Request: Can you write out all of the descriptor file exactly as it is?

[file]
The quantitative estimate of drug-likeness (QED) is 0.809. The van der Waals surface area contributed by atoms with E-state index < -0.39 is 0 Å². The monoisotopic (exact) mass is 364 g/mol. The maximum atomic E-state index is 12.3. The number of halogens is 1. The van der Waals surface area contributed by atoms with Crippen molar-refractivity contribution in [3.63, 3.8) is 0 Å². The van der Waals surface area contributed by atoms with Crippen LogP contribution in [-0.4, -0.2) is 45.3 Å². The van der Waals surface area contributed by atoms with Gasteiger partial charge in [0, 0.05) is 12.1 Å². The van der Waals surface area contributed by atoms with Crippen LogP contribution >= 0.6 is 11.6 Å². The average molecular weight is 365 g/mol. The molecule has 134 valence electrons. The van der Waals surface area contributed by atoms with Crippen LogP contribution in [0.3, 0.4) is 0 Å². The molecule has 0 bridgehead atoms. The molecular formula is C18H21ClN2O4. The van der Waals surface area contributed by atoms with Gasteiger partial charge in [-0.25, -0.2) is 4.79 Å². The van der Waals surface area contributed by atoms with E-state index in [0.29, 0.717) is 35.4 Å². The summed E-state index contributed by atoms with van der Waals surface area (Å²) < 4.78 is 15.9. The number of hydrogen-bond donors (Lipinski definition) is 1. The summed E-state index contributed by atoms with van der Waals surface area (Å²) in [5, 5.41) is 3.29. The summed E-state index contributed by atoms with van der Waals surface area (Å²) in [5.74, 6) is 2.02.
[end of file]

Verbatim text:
The quantitative estimate of drug-likeness (QED) is 0.809. The van der Waals surface area contributed by atoms with E-state index < -0.39 is 0 Å². The monoisotopic (exact) mass is 364 g/mol. The maximum atomic E-state index is 12.3. The number of halogens is 1. The van der Waals surface area contributed by atoms with Crippen molar-refractivity contribution in [3.63, 3.8) is 0 Å². The van der Waals surface area contributed by atoms with Crippen LogP contribution in [-0.4, -0.2) is 45.3 Å². The van der Waals surface area contributed by atoms with Gasteiger partial charge in [0, 0.05) is 12.1 Å². The van der Waals surface area contributed by atoms with Crippen LogP contribution >= 0.6 is 11.6 Å². The average molecular weight is 365 g/mol. The molecule has 134 valence electrons. The van der Waals surface area contributed by atoms with Crippen LogP contribution in [0.3, 0.4) is 0 Å². The molecule has 0 bridgehead atoms. The molecular formula is C18H21ClN2O4. The van der Waals surface area contributed by atoms with Gasteiger partial charge in [-0.25, -0.2) is 4.79 Å². The van der Waals surface area contributed by atoms with E-state index in [0.29, 0.717) is 35.4 Å². The summed E-state index contributed by atoms with van der Waals surface area (Å²) < 4.78 is 15.9. The number of hydrogen-bond donors (Lipinski definition) is 1. The summed E-state index contributed by atoms with van der Waals surface area (Å²) in [5, 5.41) is 3.29. The summed E-state index contributed by atoms with van der Waals surface area (Å²) in [5.74, 6) is 2.02.